Could biological weapons provide a visible deterrent against which there are no significant defenses? We all know from Dr. Strangelove that “the whole point of the doomsday machine is lost if you keep it a secret.” Baum does not analyze the ability of biological weapons to meet this criterion, but as I explained in my previous contribution to this debate, states have strong normative, legal, and strategic reasons to keep their biological weapons programs secret. Since Baum is postulating a world where these normative and international legal restraints are no longer applicable, it is important to understand that the strategic motivations for secrecy will remain. The crux of the matter is that since there are effective defenses available against biological weapons, a potential attacker must keep its capabilities secret in order to retain the element of surprise and catch a defender unprepared. In his article, Baum acknowledges that the availability of defenses such as medical countermeasures and air-filtering systems on buildings are a “serious drawback” to the use of biological weapons as a deterrent. He also notes that this drawback could be reduced by a state remaining ambiguous about the types of biological weapons it has, but this would “also reduce the credibility of the deterrent.” Baum’s solution to overcoming the interconnected obstacles of defenses and secrecy is that unspecified advances in biotechnology might allow the development of biological weapons for which there are no defenses. There is certainly the potential for states to develop more lethal biological weapons, but advances in biotechnology also enable improvements in diagnostic tests, sensors, biosurveillance systems, and medical countermeasures which could improve a defender’s chances against even a genetically-engineered threat. Physics favors deterrence; biology doesn’t.
What effects would biological weapons have on geopolitics, international security, and proliferation? On all of these criteria, Baum’s own article provides evidence that the development of biological weapons by the world’s major powers would be detrimental to peace and stability. Since Baum acknowledges that biological weapons are better-suited for first-strike attacks than for retaliation, “the net effect is to destabilize the geopolitical order” and increase the risk of war. While Gigi Kwik Gronvall and Sonia Ben Ouagrham-Gormley disagree on exactly how easy it is for states to develop biological weapons, both would no doubt agree with Baum that biological weapons “present a much greater proliferation risk than nuclear weapons.” Baum does not reconcile the contradiction between the nuclear weapon states wanting to preserve their privileged position within the international community and shifting their deterrent strategies to a more widely available technology that could be used by weaker states to deter stronger ones. Furthermore, in a world where biological weapons are the foundation of deterrence, states will engage in a perpetual biotechnology arms race, constantly seeking an offensive or defensive advantage over their rivals. Such a situation would not only be destabilizing, but also have a major adverse impact on research in the life sciences and the peaceful applications of biotechnology.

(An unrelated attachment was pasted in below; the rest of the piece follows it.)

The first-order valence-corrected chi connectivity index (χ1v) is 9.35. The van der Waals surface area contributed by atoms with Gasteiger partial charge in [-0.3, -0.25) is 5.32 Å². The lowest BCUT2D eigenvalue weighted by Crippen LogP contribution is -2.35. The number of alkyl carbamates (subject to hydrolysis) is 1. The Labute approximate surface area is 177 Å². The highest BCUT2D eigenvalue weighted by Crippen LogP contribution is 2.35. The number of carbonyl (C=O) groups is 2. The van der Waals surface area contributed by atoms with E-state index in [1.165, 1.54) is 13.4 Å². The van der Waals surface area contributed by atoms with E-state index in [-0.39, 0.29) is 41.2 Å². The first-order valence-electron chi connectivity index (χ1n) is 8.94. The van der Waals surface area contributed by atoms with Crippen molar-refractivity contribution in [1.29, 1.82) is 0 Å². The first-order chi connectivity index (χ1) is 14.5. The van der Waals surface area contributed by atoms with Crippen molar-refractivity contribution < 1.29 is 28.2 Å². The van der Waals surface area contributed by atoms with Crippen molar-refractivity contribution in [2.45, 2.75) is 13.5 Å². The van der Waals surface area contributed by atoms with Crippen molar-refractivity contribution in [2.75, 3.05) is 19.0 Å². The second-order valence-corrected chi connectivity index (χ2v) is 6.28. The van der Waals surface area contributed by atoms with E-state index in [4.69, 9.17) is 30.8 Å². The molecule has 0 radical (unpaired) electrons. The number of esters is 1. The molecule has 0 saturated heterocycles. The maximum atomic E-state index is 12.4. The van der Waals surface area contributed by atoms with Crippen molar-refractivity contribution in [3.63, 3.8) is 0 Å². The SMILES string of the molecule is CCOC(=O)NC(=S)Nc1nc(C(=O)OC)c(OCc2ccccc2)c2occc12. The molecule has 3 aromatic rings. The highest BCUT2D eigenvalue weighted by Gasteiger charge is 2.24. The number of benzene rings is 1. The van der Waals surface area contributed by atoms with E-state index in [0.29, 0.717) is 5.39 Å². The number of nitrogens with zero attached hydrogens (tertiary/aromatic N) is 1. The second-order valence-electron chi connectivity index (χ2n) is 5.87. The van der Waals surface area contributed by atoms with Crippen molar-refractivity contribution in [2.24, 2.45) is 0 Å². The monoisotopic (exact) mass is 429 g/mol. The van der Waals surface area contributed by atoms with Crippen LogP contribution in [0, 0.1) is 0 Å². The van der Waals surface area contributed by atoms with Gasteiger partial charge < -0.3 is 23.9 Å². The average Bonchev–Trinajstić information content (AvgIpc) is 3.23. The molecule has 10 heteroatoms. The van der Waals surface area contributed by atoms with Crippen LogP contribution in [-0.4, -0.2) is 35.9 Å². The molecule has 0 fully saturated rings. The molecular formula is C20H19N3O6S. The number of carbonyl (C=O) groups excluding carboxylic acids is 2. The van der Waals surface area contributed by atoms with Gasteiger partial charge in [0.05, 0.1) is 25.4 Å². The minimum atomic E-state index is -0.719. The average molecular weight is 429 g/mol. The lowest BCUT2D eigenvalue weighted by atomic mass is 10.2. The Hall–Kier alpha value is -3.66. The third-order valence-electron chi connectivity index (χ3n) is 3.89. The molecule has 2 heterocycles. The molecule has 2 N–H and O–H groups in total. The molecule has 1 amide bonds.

Finally, do biological weapons represent a politically acceptable weapon? Again, Baum’s own article argues they are not. He writes, “The Biological and Chemical Weapons Conventions must be considered among the greatest successes of the international community.” Since I have already noted that Baum recognizes the severe limitations that plague biological weapons in a deterrent role, it is difficult to understand how he judges the purported benefits of launching a new biological weapons arms race outweighs the costs of overturning 40 years of work to prevent the proliferation of these weapons.
Perhaps the most disturbing aspect of Baum’s work is that his own analysis does not support his conclusion that non-contagious biological weapons could be a suitable replacement for nuclear weapons. Not only does Baum not provide any evidence that biological weapons possess the necessary characteristics to serve as strategic deterrents, he cites several features that would undercut their ability to function in that role. In the end, the potential lethality of biological weapons appears to be the only factor that Baum considers necessary and sufficient for these weapons to serve as “the poor man’s atomic bomb.” In defending his recommendation to replace nuclear weapons with biological weapons as a means of avoiding nuclear winter, Baum claims “the stakes are simply too high not to make hard choices.” Given the radical nature of Baum’s policy recommendations, the stakes are too high for scholars and publishers not to ensure that their research is backed up by solid evidence and rigorous analysis.